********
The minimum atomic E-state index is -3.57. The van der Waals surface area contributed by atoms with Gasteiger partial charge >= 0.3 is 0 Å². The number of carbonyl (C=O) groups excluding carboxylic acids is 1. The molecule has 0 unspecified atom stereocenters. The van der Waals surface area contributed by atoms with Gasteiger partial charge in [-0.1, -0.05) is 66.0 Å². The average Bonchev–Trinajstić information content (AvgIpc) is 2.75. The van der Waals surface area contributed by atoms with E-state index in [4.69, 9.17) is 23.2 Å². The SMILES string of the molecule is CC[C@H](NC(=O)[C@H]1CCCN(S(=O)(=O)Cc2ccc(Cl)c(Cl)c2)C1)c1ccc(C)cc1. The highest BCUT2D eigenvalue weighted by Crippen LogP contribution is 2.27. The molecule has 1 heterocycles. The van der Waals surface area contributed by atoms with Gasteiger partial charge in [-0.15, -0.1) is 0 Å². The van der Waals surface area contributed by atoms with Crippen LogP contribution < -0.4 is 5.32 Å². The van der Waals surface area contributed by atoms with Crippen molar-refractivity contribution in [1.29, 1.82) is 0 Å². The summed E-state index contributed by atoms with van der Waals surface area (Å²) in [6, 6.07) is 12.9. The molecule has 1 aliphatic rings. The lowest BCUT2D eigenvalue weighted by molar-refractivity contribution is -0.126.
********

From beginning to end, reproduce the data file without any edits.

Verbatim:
The minimum atomic E-state index is -3.57. The van der Waals surface area contributed by atoms with Gasteiger partial charge >= 0.3 is 0 Å². The number of carbonyl (C=O) groups excluding carboxylic acids is 1. The molecule has 0 unspecified atom stereocenters. The van der Waals surface area contributed by atoms with Gasteiger partial charge in [-0.1, -0.05) is 66.0 Å². The average Bonchev–Trinajstić information content (AvgIpc) is 2.75. The van der Waals surface area contributed by atoms with E-state index in [4.69, 9.17) is 23.2 Å². The SMILES string of the molecule is CC[C@H](NC(=O)[C@H]1CCCN(S(=O)(=O)Cc2ccc(Cl)c(Cl)c2)C1)c1ccc(C)cc1. The highest BCUT2D eigenvalue weighted by Crippen LogP contribution is 2.27. The molecule has 1 heterocycles. The van der Waals surface area contributed by atoms with Gasteiger partial charge in [-0.15, -0.1) is 0 Å². The van der Waals surface area contributed by atoms with Crippen LogP contribution < -0.4 is 5.32 Å². The van der Waals surface area contributed by atoms with Crippen molar-refractivity contribution in [1.29, 1.82) is 0 Å². The summed E-state index contributed by atoms with van der Waals surface area (Å²) in [6, 6.07) is 12.9. The molecule has 1 aliphatic rings. The lowest BCUT2D eigenvalue weighted by molar-refractivity contribution is -0.126.